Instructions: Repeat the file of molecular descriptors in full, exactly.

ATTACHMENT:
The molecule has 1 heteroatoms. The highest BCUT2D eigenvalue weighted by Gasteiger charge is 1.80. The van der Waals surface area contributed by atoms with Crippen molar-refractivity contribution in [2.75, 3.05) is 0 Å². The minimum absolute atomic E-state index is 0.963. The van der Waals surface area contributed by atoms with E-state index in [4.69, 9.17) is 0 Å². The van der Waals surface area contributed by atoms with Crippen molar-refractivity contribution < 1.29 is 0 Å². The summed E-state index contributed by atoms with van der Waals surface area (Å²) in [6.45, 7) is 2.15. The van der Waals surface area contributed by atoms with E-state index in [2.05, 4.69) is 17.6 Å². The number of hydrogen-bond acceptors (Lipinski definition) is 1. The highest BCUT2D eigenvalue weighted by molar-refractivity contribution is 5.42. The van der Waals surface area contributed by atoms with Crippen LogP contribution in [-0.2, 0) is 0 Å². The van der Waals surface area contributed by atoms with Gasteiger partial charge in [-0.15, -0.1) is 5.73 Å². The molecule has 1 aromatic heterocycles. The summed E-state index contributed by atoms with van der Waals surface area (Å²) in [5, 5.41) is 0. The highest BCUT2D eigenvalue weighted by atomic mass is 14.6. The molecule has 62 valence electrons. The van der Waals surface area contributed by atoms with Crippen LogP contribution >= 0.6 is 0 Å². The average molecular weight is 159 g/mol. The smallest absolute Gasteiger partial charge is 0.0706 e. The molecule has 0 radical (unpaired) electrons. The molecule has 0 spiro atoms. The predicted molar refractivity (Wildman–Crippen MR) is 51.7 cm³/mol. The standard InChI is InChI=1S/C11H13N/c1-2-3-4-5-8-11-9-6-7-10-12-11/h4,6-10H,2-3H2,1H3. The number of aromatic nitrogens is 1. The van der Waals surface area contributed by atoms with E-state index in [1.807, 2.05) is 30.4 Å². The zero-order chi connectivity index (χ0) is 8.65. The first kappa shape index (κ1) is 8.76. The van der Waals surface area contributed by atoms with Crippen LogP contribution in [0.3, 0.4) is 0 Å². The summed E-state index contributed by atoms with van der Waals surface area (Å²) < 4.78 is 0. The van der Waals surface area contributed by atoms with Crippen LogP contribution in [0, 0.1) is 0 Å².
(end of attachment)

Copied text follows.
The molecule has 1 heteroatoms. The highest BCUT2D eigenvalue weighted by Gasteiger charge is 1.80. The van der Waals surface area contributed by atoms with Crippen molar-refractivity contribution in [2.75, 3.05) is 0 Å². The minimum absolute atomic E-state index is 0.963. The van der Waals surface area contributed by atoms with E-state index in [4.69, 9.17) is 0 Å². The van der Waals surface area contributed by atoms with Crippen molar-refractivity contribution < 1.29 is 0 Å². The summed E-state index contributed by atoms with van der Waals surface area (Å²) in [6.45, 7) is 2.15. The van der Waals surface area contributed by atoms with E-state index in [2.05, 4.69) is 17.6 Å². The number of hydrogen-bond acceptors (Lipinski definition) is 1. The highest BCUT2D eigenvalue weighted by molar-refractivity contribution is 5.42. The van der Waals surface area contributed by atoms with Crippen LogP contribution in [-0.2, 0) is 0 Å². The van der Waals surface area contributed by atoms with Gasteiger partial charge in [-0.15, -0.1) is 5.73 Å². The molecule has 1 aromatic heterocycles. The summed E-state index contributed by atoms with van der Waals surface area (Å²) in [5, 5.41) is 0. The highest BCUT2D eigenvalue weighted by atomic mass is 14.6. The molecule has 62 valence electrons. The van der Waals surface area contributed by atoms with Crippen LogP contribution >= 0.6 is 0 Å². The average molecular weight is 159 g/mol. The smallest absolute Gasteiger partial charge is 0.0706 e. The molecule has 0 radical (unpaired) electrons. The molecule has 0 spiro atoms. The predicted molar refractivity (Wildman–Crippen MR) is 51.7 cm³/mol. The standard InChI is InChI=1S/C11H13N/c1-2-3-4-5-8-11-9-6-7-10-12-11/h4,6-10H,2-3H2,1H3. The number of aromatic nitrogens is 1. The van der Waals surface area contributed by atoms with E-state index in [1.807, 2.05) is 30.4 Å². The zero-order chi connectivity index (χ0) is 8.65. The first kappa shape index (κ1) is 8.76. The van der Waals surface area contributed by atoms with Crippen LogP contribution in [0.3, 0.4) is 0 Å². The summed E-state index contributed by atoms with van der Waals surface area (Å²) < 4.78 is 0. The van der Waals surface area contributed by atoms with Crippen LogP contribution in [0, 0.1) is 0 Å².